“Just a blood pressure tablet…oh I don’t know what it’s called, its the pink one”

“The doctor started me on an antibiotic this week, no I don’t know what it is”

Here goes, my entire public service announcement: KNOW YOUR OWN MEDICATIONS.

Every day, somewhere between 4 to 18 times depending on shift length and how busy the department is, I walk into an ED cubicle and ask a patient, do you take any medications? And I get some frustrating answers: frustrating in that the patient or their carer hasn’t taken ownership for their own or the patient’s healthcare, frustrating in that I have to put in a lot of time and effort that the patient didn’t think was worthwhile, and isn’t necessary, and I forget why else; I’m sure there was something.

 

I’m not whinging about having to do my job. The whole point of a pharmacist is to elicit the best possible medication history from or for a patient, and I have to dig a lot to get the optimal history. It’s the reason I go to work and the challenge of it creates a real sense of satisfaction once I’m certain of a patient’s medications. But I do think that patient’s have to be engaged and do their part. Obviously I cheerfully exempt unconscious patients, those who are demented/delirious, institutionalised patients and anyone else not in charge of their own medications. But the rest of you? Own your health, for your own sake if nothing else.

You don’t have to be a doctor, a healthcare professional or know anything really about medicine to excel at managing your own medications. You just have to put in  a little time and effort, and get to know the following: the medication generic name (the one in small print), or the brand name (I can work with that), and the strength of the medication. That’s it. I’m not even asking you to memorise it. In fact I don’t want you to rely on your memory. When you’re in the ED, there are so many things going on that with you that your medication name and strength are going to get prioritised right out of your memory recall centre, and be useless to both me and you! So write it down, photograph it, tattoo it on your skin if you must! Okay, the last one is a joke, people!

After that, I need to know a couple of things about each medication: how many times a day you take it, what time of day you take it, and anything else pertinent to the medication specifically. If its written down, all you have to do is hand me the list and that’s all I need; if its on your phone just hand me the phone. So if you don’t want me bugging you, and asking you questions, be organised! I will reward you.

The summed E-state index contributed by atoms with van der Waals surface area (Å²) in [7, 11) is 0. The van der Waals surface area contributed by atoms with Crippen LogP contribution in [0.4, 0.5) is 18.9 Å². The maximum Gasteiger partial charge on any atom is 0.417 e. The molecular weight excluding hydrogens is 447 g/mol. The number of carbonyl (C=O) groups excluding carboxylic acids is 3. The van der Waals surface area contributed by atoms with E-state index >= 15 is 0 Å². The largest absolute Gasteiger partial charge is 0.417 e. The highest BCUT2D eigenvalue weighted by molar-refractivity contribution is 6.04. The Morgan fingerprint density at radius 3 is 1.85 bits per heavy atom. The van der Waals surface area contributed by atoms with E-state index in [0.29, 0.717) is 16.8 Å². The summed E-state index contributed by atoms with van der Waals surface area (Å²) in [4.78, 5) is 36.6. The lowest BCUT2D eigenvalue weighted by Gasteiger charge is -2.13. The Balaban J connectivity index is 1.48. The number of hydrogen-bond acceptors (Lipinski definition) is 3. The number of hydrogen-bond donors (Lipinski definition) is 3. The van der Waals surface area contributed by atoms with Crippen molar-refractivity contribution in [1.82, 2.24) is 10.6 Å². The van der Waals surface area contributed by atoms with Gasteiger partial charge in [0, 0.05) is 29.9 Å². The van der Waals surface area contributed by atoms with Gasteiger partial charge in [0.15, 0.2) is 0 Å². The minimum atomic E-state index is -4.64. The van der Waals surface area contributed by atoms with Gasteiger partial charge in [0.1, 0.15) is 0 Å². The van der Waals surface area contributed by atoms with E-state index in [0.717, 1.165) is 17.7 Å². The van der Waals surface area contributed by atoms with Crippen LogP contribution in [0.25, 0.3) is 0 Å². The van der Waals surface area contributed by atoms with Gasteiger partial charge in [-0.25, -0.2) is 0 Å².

And as an added bonus, if your medications are written out neatly and the list shows you know your doses, your medication chart will be written up quicker, more accurately and your medication chart will be safer. I think that’s worth some effort.

For instance, one patient today brought all of their own medications in a box with a handwritten list saying what time of day each was taken. I was able to record all the information I need: generic medication name, strength (from the medications themselves), and the amount she took and what time of day she took it (from the handwritten list) while the patient was sleeping. When she woke up, I just quickly ran through the list with her to confirm it was up to date, and that was that! Easy, fast, and done, just like that! Her medication chart checked for accuracy and the patient was safe to go to the ward, medication-wise.

A lot of patient’s are very good at bringing in their own medications. In fact Epworth patients are exceptional at bringing in their own medications. This is mostly because they know from their last admission or from savvy ambulance drivers that if they don’t bring their own we’ll dispense what they need, but they’ll pay the same cost as if they were getting the medication dispensed at their usual pharmacy. Most figure they’ll just use what they already have. But having all the medications together in one place at the start makes taking a medication history a lot easier and more accurate, so there’s a hot tip for you.

 

Let’s try this again: do you take any medications? Yes? So what are they? Acceptable answers include:

  1. Here is a photo on my phone of all my current medications including vitamins showing the medication name and strength of the tablet/capsule clearly
  2. Here is my medication list that I keep in my wallet/handbag/toiletry bag that I bring to hospital with the name and strength of each medication and what time of day I take them
  3. Here are all of my medications in some sort of bag
  4. Here is the name of the pharmacy where I get all/most of my medications dispensed regularly

Personally? I carry a list in a plastic slip case that I got the the National Prescribing Service (NPS): it has sections for medication name, strength, amount, time of day, diseases, allergies all neatly in a double-sided fold up sheet that fits into a plastic cover; I think you can get them from NPS online.

So even if it’s one, or two, or “just” vitamins/non-prescribed medications, take the time to record them some way, some how. This isn’t just for hospital, but of course this is from my perspective working in a hospital. But I’m sure your GP, your specialists, and maybe others will make good use of your medication recording. So get going, and do me proud! I’d love to see your efforts, so send me your best!